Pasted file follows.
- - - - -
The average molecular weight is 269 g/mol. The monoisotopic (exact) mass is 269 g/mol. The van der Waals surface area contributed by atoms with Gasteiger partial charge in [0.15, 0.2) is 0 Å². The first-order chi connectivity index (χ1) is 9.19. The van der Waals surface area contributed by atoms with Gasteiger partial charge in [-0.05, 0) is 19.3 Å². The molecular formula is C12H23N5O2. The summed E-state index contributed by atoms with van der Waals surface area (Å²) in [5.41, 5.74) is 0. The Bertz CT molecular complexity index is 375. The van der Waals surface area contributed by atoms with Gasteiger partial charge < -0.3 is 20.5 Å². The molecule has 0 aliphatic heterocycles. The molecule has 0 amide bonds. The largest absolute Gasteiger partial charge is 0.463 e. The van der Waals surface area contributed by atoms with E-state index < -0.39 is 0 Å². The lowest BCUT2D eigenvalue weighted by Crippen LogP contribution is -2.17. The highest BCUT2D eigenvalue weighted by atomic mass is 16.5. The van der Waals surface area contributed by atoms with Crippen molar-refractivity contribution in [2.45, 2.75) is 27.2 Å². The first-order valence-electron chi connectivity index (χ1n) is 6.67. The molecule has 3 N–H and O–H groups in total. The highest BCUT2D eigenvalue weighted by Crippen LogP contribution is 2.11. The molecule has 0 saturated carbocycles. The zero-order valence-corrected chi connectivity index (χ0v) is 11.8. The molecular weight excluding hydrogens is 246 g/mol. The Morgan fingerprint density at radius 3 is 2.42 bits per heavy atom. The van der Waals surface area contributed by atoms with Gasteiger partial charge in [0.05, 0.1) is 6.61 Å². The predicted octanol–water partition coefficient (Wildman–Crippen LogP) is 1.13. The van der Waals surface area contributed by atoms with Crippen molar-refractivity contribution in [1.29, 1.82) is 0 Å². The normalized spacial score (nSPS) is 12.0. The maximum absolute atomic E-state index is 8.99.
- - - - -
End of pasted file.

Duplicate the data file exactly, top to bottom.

The average molecular weight is 269 g/mol. The monoisotopic (exact) mass is 269 g/mol. The van der Waals surface area contributed by atoms with Gasteiger partial charge in [0.15, 0.2) is 0 Å². The first-order chi connectivity index (χ1) is 9.19. The van der Waals surface area contributed by atoms with Gasteiger partial charge in [-0.05, 0) is 19.3 Å². The molecular formula is C12H23N5O2. The summed E-state index contributed by atoms with van der Waals surface area (Å²) in [5.41, 5.74) is 0. The Bertz CT molecular complexity index is 375. The van der Waals surface area contributed by atoms with Gasteiger partial charge < -0.3 is 20.5 Å². The molecule has 0 aliphatic heterocycles. The molecule has 0 amide bonds. The largest absolute Gasteiger partial charge is 0.463 e. The van der Waals surface area contributed by atoms with E-state index < -0.39 is 0 Å². The lowest BCUT2D eigenvalue weighted by Crippen LogP contribution is -2.17. The highest BCUT2D eigenvalue weighted by atomic mass is 16.5. The van der Waals surface area contributed by atoms with Crippen molar-refractivity contribution in [2.45, 2.75) is 27.2 Å². The first-order valence-electron chi connectivity index (χ1n) is 6.67. The molecule has 3 N–H and O–H groups in total. The highest BCUT2D eigenvalue weighted by Crippen LogP contribution is 2.11. The molecule has 0 saturated carbocycles. The zero-order valence-corrected chi connectivity index (χ0v) is 11.8. The molecular weight excluding hydrogens is 246 g/mol. The Morgan fingerprint density at radius 3 is 2.42 bits per heavy atom. The van der Waals surface area contributed by atoms with Gasteiger partial charge in [0.05, 0.1) is 6.61 Å². The predicted octanol–water partition coefficient (Wildman–Crippen LogP) is 1.13. The van der Waals surface area contributed by atoms with Crippen molar-refractivity contribution in [1.29, 1.82) is 0 Å². The normalized spacial score (nSPS) is 12.0. The maximum absolute atomic E-state index is 8.99.